The handle unit 15 which particularly forms the subject matter of the present invention is an elongated member which in the propulsion position extends aft from the head 7 inwardly of the boat 1 to locate a grip end 22 within the boat and particularly overlying the deck 1 for convenient grasping by the fisherman. The handle is formed as a tubular hollow member with an internal passageway 22 of a convenient size for accepting the power cables 11 and the push-pull positioning cable 13 which extend through the handle 15 and into the head 7. The head end of the handle 15 is affixed to the forward end of the head 7. In the illustrated embodiment, head 7 is shown as a separable housing member having an upper member 24 and a lower member 25 interconnected by suitable clamping bolts 26. The head end of the handle 15 and the housing members have complementing notched portions 27 which provide firm, reliable clamping and attachment of the handle 15 to the head 7 to transmit pulling force on the outer grip end of handle 15 to the head 7 and, therefore, to the trolling motor 2.
The handle 15 in accordance with the preferred illustrated embodiment is formed of a relatively stiff, rubber-like material.
The handle 15 has a generally rectangular cross-section with a relatively heavy and stable end clamped within the head 7. The sidewalls 28 and 29 of the handle 15 taper inwardly to the grip end 23 as shown in FIG. 2. Similarly, the upper and bottom walls 30 and 31 of the handle 15 taper toward each other to the grip end 23 which is formed with a generally constant rectangular cross-section throughout its length.
Further, as illustrated in FIGS. 4 through 6, the thickness of the handle walls taper downwardly from the notched end portion 27 to the grip end 23. The tapered construction and the use of the self-supporting, soft, rubber-like material results in an increasingly flexible handle from the head 7 to the grip end 21, with, however, a firm and stable attachment portion at the head 7 to firmly support the electrical speed and direction control cable means. As a result, the handle 15, however, has sufficient stiffness to assume the position of FIG. 1; that is, with the handle extending inwardly into the boat over the deck 1 and mounting assembly 3 for convenient manipulation by the fisherman. However, when the fisherman grasps the handle at the grip end and pulls inwardly on the handle 15, the motor pivots within assembly 3, as illustrated in FIGS. 2 and 3. The fisherman pulls straight back with the motor pivoting up into the boat and down toward the horizontal position. This will cause the handle 15 to bend relative to the head connection. However, the gradual change in stiffness of the handle 15 and the fact that it is somewhat more flexible in the vertical direction will cause a generally smooth, gradual change. This will, of course, prevent formation of sharp bends and kinks and thus prevent damage to the cables within the handle. As shown in FIGS. 1 and 2, the arm 16 may be mounted at an angle with respect to the boat center. The head 7 and handle 15 will normally extend rearwardly into the boat on or near the center. The arm 16 will thus pivot sideways further tending to twist and bend the handle.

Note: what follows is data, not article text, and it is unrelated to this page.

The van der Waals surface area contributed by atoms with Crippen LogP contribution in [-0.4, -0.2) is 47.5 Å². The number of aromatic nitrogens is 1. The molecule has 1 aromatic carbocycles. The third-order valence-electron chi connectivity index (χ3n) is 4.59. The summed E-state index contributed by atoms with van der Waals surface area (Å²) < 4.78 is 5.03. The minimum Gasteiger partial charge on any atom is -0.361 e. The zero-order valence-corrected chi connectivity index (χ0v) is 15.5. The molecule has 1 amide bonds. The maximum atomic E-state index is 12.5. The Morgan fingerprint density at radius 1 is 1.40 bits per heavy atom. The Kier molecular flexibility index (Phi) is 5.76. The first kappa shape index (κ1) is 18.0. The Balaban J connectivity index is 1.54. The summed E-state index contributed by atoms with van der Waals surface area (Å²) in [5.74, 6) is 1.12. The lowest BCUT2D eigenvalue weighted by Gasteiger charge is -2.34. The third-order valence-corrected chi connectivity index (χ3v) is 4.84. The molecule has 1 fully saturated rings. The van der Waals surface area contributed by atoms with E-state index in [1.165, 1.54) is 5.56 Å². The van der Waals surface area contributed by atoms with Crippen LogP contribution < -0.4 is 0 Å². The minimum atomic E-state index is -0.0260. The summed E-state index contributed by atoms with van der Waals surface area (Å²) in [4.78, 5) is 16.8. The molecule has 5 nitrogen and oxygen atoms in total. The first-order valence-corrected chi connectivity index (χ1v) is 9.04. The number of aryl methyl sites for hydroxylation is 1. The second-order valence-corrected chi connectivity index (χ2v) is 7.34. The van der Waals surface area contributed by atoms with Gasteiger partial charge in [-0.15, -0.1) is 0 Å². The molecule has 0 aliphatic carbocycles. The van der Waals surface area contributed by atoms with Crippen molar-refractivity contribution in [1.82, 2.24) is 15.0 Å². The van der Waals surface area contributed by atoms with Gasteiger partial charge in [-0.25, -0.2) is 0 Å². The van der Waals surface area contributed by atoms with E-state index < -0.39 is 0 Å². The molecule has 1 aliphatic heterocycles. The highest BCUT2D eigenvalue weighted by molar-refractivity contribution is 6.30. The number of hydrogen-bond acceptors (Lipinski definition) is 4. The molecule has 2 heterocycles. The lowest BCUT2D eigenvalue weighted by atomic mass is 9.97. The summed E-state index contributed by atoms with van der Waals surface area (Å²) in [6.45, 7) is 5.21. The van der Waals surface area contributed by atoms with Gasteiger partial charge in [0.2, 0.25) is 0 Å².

The motor may also be rotated by the foot control within the swivel tube 6 which introduces further turning and twisting forces on the handle. The portion of the handle 15 immediately adjacent the outer grip 23 is sufficiently flexible that the handle will deform, bend and deflect in the manner of generally universal swivel joints with a smooth gradual change to permit the fisherman to conveniently pull inwardly on the handle while accommodating the pivoting motion of the trolling motor.
The outer end of the handle 15 is preferably formed with an outer enlargement 32 at the end of the grip end 23. The grip end 23 may also be provided with a plurality of parallel notches or encircling recesses 33 which in combination with the outer enlargements 32 provide for firm reliable gripping of the handle 15 even when wet.
The fisherman can, therefore, conveniently and reliably retract the trolling motor in a very rapid manner within the boat by merely unlocking the motor assembly and then grasping the handle and pulling inwardly of the boat. Further, when the handle is released, the resilient construction will return the handle to the extended position of the head 7. The present invention thus provides a simple and inexpensive handle for positioning of the trolling motor 2.
Various modes of carrying out the invention are contemplated as being within the scope of the following claims, particularly pointing out and distinctly claiming the subject matter which is regarded as the invention.
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|Citing Patent||Filing date||Publication date||Applicant||Title|
|US4651201 *||Nov 14, 1984||Mar 17, 1987||Arnold Schoolman||Stereoscopic endoscope arrangement|
|US4698032 *||Jun 4, 1984||Oct 6, 1987||Hill David A||Control unit for outboard marine motor assembly|
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|US4832630 *||Nov 30, 1987||May 23, 1989||Brunswick Corporation||Marine trolling motor with traction drive|
|US5513790 *||Nov 30, 1993||May 7, 1996||Giusto; Placido||Face sealing air actuated valve in an intermittent feed device|
|US9290256||Nov 14, 2014||Mar 22, 2016||Brunswick Corporation||Systems and methods for steering a trolling motor|
|U.S. Classification||440/6, 440/62|